Out of the corner of my eye, there was a flash or pink. As most of you know, I’m not exactly a big bird photographer. This creature at least had some color and looks interesting with his special beak. My fellow photographer and I found a little path that lead part way down to the rivers bank. He too was using a long lens, a 100mm-400mm Canon. This was the perfect day for these guys since they were white on top. Also, I wanted to get as much detail from in between the feathers as possible. They were busy pruning and could care less about us. We rattled off a number of frames. When I looked at these on the computer I was amazed that there was even detail under his wings. There was a flock of Roseate’s, but the flock as a whole really didn’t do anything for me, singling out just one seemed to have greater impact.
As we were finishing up photographing the Roseate Spoonbills, a group of ducks floated into the scene. After thinking about it, I rarely see ducks in the park. Hum, I wonder if they are food for the alligators? Just as a swimming ballet, all at once they would flip upside down to get whatever was on the bottom. Yes, having a photo of a bunch of ducks bobbing around is nice, but to get a flock of duck butts in the air, now that’s something to frame! (I fear I just lost some of you!)
After a while the ducks moved on and as we panned the sides of the river, there were a few Wood Storks eating as well. These guys are white and black, never an easy task for a photographer. The overcast light was holding and this made it easy to get all of the dynamic range in the scene in one frame.
As we made our way up the road, we stopped by the “Canopy Walk”. This is a wooden structure that is built above the tree line so you can see for miles, pretty cool stuff. On our way down the dirt path, there is an old oak tree that is growing sideways, I happened to notice that in a sea of greens and browns that here was a patch of orange. Personally, I don’t like the taste of fungus; I know some of you will eat this stuff on your pizza. These mushrooms were different that they were flat and thin growing out of the side of the tree. I switched to my trusty 50mm f/1.4 lens as I would have had to be in the next county to focus on this subject. I tried shooting these at eye level, but it just wasn’t working for me. You couldn’t see the different levels of this plant. Then I decided to do some kind of downward dog yoga pose and get under it. This was much better. As I tell my students, want a better photo? Put your camera where there hasn’t been one before. In this case, that was under this beautiful specimen.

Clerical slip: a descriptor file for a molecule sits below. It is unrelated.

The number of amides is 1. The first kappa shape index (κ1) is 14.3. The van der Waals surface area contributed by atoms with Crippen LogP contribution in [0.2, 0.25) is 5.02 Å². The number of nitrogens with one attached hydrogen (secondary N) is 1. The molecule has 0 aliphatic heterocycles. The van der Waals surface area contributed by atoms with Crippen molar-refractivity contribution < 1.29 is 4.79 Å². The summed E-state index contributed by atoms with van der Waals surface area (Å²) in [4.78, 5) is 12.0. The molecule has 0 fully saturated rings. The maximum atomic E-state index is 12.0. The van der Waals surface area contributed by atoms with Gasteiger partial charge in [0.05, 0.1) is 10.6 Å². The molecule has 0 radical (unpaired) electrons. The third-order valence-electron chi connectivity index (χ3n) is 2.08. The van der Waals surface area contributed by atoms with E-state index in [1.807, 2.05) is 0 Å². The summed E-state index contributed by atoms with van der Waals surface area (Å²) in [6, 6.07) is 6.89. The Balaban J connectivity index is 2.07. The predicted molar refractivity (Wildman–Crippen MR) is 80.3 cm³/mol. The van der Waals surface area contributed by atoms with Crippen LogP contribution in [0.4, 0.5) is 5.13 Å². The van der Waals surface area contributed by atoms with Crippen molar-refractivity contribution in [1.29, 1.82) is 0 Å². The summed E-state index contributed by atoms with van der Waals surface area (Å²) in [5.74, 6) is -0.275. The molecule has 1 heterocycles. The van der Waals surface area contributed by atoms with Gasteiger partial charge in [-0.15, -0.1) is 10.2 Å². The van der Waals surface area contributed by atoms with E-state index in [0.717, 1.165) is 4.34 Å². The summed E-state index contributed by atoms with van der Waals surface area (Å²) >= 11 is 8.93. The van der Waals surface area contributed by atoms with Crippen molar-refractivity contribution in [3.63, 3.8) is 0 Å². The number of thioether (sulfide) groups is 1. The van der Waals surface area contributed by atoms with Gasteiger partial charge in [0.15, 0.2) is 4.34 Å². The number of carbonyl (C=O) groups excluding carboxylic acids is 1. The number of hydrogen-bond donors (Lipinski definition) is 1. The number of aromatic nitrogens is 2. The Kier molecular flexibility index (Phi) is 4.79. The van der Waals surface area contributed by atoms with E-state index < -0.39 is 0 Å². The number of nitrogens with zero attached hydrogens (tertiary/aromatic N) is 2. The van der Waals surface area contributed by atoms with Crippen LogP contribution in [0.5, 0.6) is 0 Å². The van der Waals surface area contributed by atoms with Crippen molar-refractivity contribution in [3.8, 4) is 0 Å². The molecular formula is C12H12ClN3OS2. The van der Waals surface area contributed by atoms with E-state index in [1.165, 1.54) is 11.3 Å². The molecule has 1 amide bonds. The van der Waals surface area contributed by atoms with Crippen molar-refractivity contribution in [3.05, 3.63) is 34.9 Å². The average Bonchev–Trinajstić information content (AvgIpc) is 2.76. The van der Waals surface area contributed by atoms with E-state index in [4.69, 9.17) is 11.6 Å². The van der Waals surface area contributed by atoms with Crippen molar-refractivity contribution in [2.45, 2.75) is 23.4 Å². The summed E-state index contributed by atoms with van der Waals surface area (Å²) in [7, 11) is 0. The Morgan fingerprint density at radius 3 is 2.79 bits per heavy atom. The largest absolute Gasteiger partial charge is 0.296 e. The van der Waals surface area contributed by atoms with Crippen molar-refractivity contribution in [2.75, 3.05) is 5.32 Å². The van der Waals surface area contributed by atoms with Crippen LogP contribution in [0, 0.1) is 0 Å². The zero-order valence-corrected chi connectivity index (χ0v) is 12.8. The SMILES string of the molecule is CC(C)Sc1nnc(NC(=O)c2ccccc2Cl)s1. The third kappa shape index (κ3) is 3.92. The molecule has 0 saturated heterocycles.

As we came upon the canopy walk, I noticed there was a series of cables and bolts holding the whole thing together. We made our way half way across and I decide to take a photo of one of the cables that is supporting me at the moment. Again, with my strange humor, I looked at the person that I was with and asked him if he noticed if there was a weight limit. At that moment, a bunch of young screaming kids (guess the alligator didn’t get them) started across and jumping up and down. My fellow photographer simply looked at me and said, “Let’s get moving.” Without hesitation I bolted across to the other side as if Krispy Kreme had a sign out, FREE DOUGNUTS! Since this looks like it has been around awhile and industrial, I saw this photo in black and white. I shot this at f/2.8 as I wanted to blur the background and make the cable pop off the background. I used Nik’s Silver Efex Pro to do the conversion. The total time in post for this photo, about three minutes.
At the end of the day, we won the lottery. We came home with cards full of photos with excellent lighting conditions. These types of conditions allow the photographer to get details that otherwise might be a challenge to wrangle in on a cloudless day. The next time the weather is threatening, grab your gear. However, just don’t forget the most important piece of equipment, a $1 Zip Lock bag to protect your $3,000 investment.
Until next time…
Keep Your Glass Clean